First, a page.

The MediaMath "re-tweet" of a recent DIGIDAY article (What's Microsoft's Ad-Tech Strategy?), I figured that may be just another 'nudge' being given to Microsoft, to get things moving along just that little bit faster than they appear to be doing so?
The following is contained, within the linked article:
....."While Google has put a thousand engineers on this and focused a huge part of their business on winning the display business, Microsoft has twiddled their thumbs in the space," said Zach Coelius - CEO of independent demand -side-platform (DSP) Triggit. "They've called their tiny investment in a few startups a strategy. - They don't seem to understand that the RTB standard is setting the roadmap for the future of all digital advertising and that their refusal to engage with the space at scale is costing them big time."
After reading the above (in the Carla Rover article) and then noting Triggit's own "tweet" promoting it (& there's more), armed with some (what I would call) 'friendly fire' I then asked Zac a kind of 'tongue in cheek' type question myself. (But as yet, I've not noted a reply from Zac) :)
Whether Google HAS put 'a thousand engineers' into it's own RTB strategy is debatable. - It's so hard to believe much of what Zach Coelius ("ALL Warfare is based on Deception") says, now-a-day. - tiny.cc/786xj
My 1st 'port of call' was @ eqentia.com where I then went straight to Microsoft's declared $50M series C investment, in AppNexus.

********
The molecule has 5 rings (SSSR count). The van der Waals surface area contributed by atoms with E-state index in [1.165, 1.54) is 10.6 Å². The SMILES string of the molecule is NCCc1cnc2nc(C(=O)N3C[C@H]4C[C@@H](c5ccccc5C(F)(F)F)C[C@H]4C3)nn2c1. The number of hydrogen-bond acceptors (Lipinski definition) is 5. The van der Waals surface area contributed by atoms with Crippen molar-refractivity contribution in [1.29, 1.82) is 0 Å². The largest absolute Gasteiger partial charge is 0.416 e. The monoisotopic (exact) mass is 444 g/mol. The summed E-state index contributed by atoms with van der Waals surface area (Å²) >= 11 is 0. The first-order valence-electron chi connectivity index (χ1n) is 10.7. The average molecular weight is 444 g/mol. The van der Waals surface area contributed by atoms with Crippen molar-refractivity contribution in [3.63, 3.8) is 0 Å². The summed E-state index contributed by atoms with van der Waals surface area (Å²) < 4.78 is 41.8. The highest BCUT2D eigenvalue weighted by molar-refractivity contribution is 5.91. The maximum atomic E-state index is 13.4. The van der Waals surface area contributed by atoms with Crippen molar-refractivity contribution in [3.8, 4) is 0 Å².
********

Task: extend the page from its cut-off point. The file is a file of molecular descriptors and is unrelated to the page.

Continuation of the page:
There IS no doubt that (Big-FOOT) Brian O'Keeley's AppNexus is likely THE (absolute) prime mover in the (global) 'push' for RTB functionality - with AppNexus being described as an enterprise-class “Infrastructure as a Service”, who've also partnered with Netezza - - to offer its customers a data warehouse service within the cloud. tiny.cc/fgsfh
It would also that a leading Data provider BlueKai (BlueKai Selects Netezza) have also morphed into that (real-time reporting & analysis), Netezza "cloud'.
Netezza (now, an IBM Co - that I've long said before) ARE so impressive and they have hundreds of customers (more like 1300, now) including Amazon.com, besides an ever evolving ecosystem of global partners, that include, Microsoft.
Did they say Amazon.com? Up in the same 'cloud' where Netezza then performs complex queries against large volumes of stored data? - Shared data? (But, note there's no mention of a Google involvement, within the Netezza cloud)
It's also so interesting that Google and eBay had entered a multi year advertising agreement that involved Skype. This part of the deal would have immediately come to an end and following the Google deal expiry period, it's fair to then assume that this same kind of arrangement can be taken up again. (This time, with Microsoft).